Colorful Military Parade in Jerusalem Marks Celebration of Israel’s Anniversary
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Colorful Military Parade in Jerusalem Marks Celebration of Israel’s Anniversary

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Israel formally celebrated today the 19th anniversary of the founding of its modern state with a military parade in Jerusalem. The parade was boycotted by virtually all major powers but was impressive, nevertheless, in its smart turn-out, highly disciplined ranks and symbolic representation of every arm of Israel’s defense forces.

Promptly at 9:30 o’clock this morning, with a crowd of 14,000 selected guests, many of them foreigners, jamming the University Stadium, General Uzi Narkiss, officer in command of the Israel army’s central command, entered the stadium. At that very moment, President Zalman Shazar, Prime Minister Levi Eshkol and Gen. Yitzhak Rabin, Chief of Staff of Israel’s armed forces, took their places in the official reviewing stand, flanked by police and military outriders. The flags of the nation and the military forces saluted, a bugle blew, and Gen. Narkiss, as marshal, addressed Mr. Shazar with the request: “Mr. President, do we have your permission to start the ceremonies?” Mr. Shazar nodded assent, and the ceremonies were under way.

Through two gates, the armed forces started marching in. There were soldiers and sailors, the crack Golani Brigade, girl soldiers carrying light machineguns, Druzes, representatives of Nahal, the border guard youth units, other border patrols, paratroopers in their colorful uniforms topped by red berets, air force fliers, and units representing those troops who, in recent weeks, have born the brunt of Israeli defense against Arab marauders from the Syrian borders in the north. The latter, obviously in recognition of their very recent defense actions, were welcomed with roaring cheers.


Every armed unit in all of Israel’s armed forces was represented among the 1,400 men and women who participated in the parade that soon filled the entire stadium. In deference to the pro

Israelis, many of whom had termed the ceremonies “a miniparade,” made up with their crowds along the streets outside the stadium, their cheering, applause and other greetings to the relatively small number of military personnel in the march. The units left the stadium, flags flying, pennants waving in a light breeze, as bugles blew, drums rolled, and an army band led the paraders through the streets of the capital.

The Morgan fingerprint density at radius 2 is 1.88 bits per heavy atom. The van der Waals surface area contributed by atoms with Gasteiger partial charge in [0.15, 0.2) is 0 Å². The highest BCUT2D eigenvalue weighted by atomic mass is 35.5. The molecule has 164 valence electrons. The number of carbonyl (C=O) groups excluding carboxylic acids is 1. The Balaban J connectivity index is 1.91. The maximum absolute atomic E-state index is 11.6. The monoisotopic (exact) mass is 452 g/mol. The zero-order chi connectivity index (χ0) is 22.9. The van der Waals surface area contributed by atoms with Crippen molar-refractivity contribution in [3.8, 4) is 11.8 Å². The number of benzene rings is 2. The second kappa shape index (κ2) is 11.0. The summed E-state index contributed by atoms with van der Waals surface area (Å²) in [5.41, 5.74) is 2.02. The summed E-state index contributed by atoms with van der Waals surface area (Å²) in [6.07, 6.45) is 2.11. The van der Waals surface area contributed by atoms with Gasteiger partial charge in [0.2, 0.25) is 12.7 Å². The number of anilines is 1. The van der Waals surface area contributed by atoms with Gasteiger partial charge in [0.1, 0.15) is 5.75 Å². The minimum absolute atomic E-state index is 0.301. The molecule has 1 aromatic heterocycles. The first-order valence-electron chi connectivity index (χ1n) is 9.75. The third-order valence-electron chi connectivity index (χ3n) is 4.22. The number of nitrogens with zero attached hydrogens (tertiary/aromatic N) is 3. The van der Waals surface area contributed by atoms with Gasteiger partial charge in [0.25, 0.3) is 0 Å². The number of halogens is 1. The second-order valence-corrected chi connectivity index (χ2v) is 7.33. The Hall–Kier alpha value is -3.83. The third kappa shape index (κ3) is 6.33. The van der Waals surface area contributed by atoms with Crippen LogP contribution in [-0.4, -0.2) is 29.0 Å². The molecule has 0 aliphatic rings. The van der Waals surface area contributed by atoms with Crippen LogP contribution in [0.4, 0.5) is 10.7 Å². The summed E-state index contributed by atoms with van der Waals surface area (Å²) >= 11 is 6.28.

It was pointed out that the music and the cheering would be heard clearly across the dividing line separating Israel’s Jerusalem from the Old City held by Jordan, providing in action the answer given by Premier Eshkol who had pledged that “even with the absence of the foreign diplomats, all will know that the parade was under way.” It was freely predicted that, in 1968, when Israel celebrates its 20th anniversary with a giant parade at Tel Aviv, Israel’s real armed might will be shown for all the world to see.


This morning’s parade was only the climax of a night-long series of anniversary celebrations held throughout Israel. All through the night, and into the dawn today, crowds filled squares and other meeting grounds in every Israeli city, town and settlement, singing, dancing and watching various types of entertainment. At Tel Aviv alone, the overnight crowds were estimated at more than 250,000, while at least 100,000 participated in the street celebrations in Jerusalem.

The absence of most of the major, foreign envoys from the official lists of diplomatic representatives, was noted today, although without further surprise. Among the absentees were the ambassadors from the United States, Britain, France, the Soviet Union, West Germany and the envoys from most of the East European states. The highest-ranking foreigners present were the Vice-President of Madagascar, the chiefs-of-staff of Chile and Liberia, envoys from several other African countries, Generals Pierre Koenig and Pierre Fayot of France, and Jacques Soustelle, the exiled French leader of anti-de Gaulle forces.

While absenting themselves from the parade, however, all major diplomatic envoys did attend, yesterday afternoon, the official anniversary reception held in the home of President Shazar. The diplomatic corps at the reception was headed by the dean of the corps, Liberia’s Ambassador A. Jancy. After the reception, sirens sounded a signal for the halt for one minute of all traffic throughout the country. The minute of silence was in honor of the memories of the Israeli men and women who had lost their lives in the fight for the establishment of Israel’s independence, 19 years ago today.

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